The latest USDA Crop Progress Report showed 73% of the soybean crop is now planted, which was right in the middle of trade expectations, and just slightly ahead of our historical pace but nothing to excite the trade. The big question still remains: How wil the front end of the market respond once the funds begin to more aggressively roll or liquidate their long positions?
Many fundamental insiders believe they roll aggressively to new-crop contract, because that's where the more traditional bullish story will arise if U.S. producers are thrown a weather type curve-ball. Personally, I think the funds stay a bit more front-end loaded and roll more than we would suspect into the AUG16 and SEP16 contracts. Remember, a large portion of the crowd that's currently in the game tend to like the thinner markets and seem to have a much more event-driven mindset.
Several of the larger players appear to be cross-hedging geopolitical risk that could negatively impact their recent bullish bets in the emerging markets. In other words, they are not speculating on a late-summer weather event here in the U.S. but rather more nearby headlines that could be associated with logistical complications and hiccups inside Argentina and Brazil.
While the U.S. crop is being grown in the ground, the world is dependent on Argentina and Brazil to deliver supply. The problem is recently elected President in Argentina, Macri, who is trying to implement radical change but is being sharply opposed by public sector unions and labor forces. Since taking office, Macri's government has supposedly trimmed a net 12,000 jobs from the public payroll, while the private sector has lost thousands. Forecasts for annual inflation in Argentina are now up around 35-40% and moving higher. The higher input costs have squeezed local business margins, and unions have registered over -140,000 jobs being lost between January and April.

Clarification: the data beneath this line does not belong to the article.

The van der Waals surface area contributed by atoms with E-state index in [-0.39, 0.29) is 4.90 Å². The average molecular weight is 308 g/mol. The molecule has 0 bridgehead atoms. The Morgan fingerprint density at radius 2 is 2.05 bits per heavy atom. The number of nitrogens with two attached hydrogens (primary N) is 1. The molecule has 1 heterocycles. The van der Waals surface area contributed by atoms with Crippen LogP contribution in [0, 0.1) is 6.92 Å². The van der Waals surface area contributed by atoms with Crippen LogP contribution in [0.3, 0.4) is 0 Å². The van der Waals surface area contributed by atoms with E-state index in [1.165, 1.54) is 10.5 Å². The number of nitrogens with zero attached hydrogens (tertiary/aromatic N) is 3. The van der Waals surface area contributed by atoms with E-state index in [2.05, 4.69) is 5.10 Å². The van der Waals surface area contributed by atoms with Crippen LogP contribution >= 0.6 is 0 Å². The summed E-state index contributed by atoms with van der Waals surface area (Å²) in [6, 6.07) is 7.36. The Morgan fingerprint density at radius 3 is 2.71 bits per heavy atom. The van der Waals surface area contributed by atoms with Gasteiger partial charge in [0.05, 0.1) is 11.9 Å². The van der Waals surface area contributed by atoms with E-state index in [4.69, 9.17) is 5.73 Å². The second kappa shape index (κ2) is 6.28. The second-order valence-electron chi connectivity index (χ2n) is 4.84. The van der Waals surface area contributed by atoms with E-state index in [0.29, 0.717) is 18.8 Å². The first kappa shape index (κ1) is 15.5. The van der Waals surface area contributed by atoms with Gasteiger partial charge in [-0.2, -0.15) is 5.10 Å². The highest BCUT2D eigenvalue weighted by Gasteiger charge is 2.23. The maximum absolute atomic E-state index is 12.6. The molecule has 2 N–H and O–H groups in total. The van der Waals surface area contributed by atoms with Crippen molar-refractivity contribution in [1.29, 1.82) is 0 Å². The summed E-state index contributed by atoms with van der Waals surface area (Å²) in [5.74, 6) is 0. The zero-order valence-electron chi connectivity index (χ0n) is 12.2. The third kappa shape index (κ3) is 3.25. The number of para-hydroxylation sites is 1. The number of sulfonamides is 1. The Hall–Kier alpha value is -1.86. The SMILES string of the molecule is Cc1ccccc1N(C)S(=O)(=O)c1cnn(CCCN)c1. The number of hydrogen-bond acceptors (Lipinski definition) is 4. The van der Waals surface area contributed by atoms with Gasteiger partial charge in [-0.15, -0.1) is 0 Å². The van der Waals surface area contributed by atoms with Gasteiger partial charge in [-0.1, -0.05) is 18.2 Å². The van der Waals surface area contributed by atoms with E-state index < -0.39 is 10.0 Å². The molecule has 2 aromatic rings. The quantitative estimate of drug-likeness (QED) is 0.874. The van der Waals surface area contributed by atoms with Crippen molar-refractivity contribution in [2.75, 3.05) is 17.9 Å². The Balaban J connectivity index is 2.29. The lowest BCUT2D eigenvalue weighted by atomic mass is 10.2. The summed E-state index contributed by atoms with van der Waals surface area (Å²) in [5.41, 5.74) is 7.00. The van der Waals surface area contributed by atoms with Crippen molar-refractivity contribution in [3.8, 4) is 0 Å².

At the same time, the current President of Brazil, Rousseff, has been suspended from office and facing a very high probability of being impeached, which could create major social unrest and extreme uncertainty inside the Brazilian borders.
What we have to understand is that there has been a lot of big-money placed on the table and put behind the hopes of change for these two nations. I have to imagine if the new leaders can somehow turn things around there is a fortune to be made by investors who have been willing to be buyers at the bottom. Just keep in mind these very same investors are extremely smart and constantly looking for strategies and ways to "cross-hedge" and protect their downside exposure, i.e. "long the soybean market."
From where I sit, the new-crop NOV16 contract and a U.S. weather story are simply icing on the cake, but certainly not of their primary interest or concern, hence the reason I believe a larger portion than we think, stay "front-end" centric. As a producer, I feel lucky to have been able to reduce a large portion of our new-crop price risk at profitable levels. I'm sure I will be kicking myself if prices continue to rally higher, but from a risk-management perspective it's clearly the right move and fits our longer-term goals and business objectives.
I continue to monitor the NOV17 contract, hoping I will eventually see prices move north of $10 per bushel, giving us another opportunity to reduce a bit more longer-term price risk. As a spec, I continue to stay on the sideline believing their are much easier shots to take.